Delta Air Lines — which now provides about 70% of departures from Salt Lake City International Airport — is serious about requiring masks on its flights.
“We’ve already banned 120 passengers from future travel with Delta for refusing to wear masks on board,” Delta CEO Ed Bastian wrote to company employees in an email Thursday.
He added that the airline just strengthened a policy requiring customers who believe that medical issues prevent them from wearing a mask to complete a “clearance-to-fly” process before they travel, including a consultation with the University of Pittsburgh Medical Center.
“And we’re encouraging those who can’t wear masks to reconsider their travel altogether,” Bastian wrote. “Countless studies and medical experts have advised us that masks are an essential response to the virus that will help us reduce transmission.”
Bastian also said that the airline is working toward testing all of its employees for COVID-19 within the next four weeks.
That includes scheduling additional testing at its hubs such as Salt Lake City and introducing at-home testing for employees based elsewhere.
“By testing 100% of our people, we’re establishing a baseline that helps us make critical decisions to protect everyone’s health and safety — our employees and our customers,” Bastian wrote. “We’re exploring additional programs and technology to make it easier for everyone to stay tested, notify us if they contract the virus, and enable contact tracing to identify those who may have been exposed and reduce transmission.”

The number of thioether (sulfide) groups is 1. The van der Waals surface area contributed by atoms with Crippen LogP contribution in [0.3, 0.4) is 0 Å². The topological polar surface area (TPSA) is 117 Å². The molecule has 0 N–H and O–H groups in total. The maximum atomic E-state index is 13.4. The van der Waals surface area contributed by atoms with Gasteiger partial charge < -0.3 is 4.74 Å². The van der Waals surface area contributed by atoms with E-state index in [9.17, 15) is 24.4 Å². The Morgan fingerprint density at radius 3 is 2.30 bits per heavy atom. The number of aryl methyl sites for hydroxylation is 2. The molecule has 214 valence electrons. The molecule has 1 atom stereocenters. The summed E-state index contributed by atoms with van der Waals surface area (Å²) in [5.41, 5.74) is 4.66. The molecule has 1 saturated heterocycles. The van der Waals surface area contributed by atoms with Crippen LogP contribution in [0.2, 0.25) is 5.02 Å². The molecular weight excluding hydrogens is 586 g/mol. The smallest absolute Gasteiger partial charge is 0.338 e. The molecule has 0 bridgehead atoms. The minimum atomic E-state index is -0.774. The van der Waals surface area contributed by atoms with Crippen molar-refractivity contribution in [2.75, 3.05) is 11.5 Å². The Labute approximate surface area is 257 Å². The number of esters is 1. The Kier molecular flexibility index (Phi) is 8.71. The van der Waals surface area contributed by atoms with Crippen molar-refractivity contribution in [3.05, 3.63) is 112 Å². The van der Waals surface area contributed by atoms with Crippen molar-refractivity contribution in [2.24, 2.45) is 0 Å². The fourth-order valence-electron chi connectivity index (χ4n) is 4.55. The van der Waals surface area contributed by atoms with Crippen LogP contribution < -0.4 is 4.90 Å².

Earlier this month, Bastian also announced that at least through September, Delta will continue to block middle seats and limit its capacity on flights to 60% to allow social distancing. He also said he expects the airline will likely continue the policy even longer.
That comes after United and American airlines announced that they are discontinuing such precautions, and will fill flights to capacity — saying flying with so many empty seats is a business model that cannot be sustained. Also, the chief of United said that blocking middle seats is more of a public relations strategy than one to protect safety.
Bastian has said the future of Delta depends on it being a leader in protecting the safety of its passengers and workers, along with helping travelers to feel confidence in the airline’s priorities.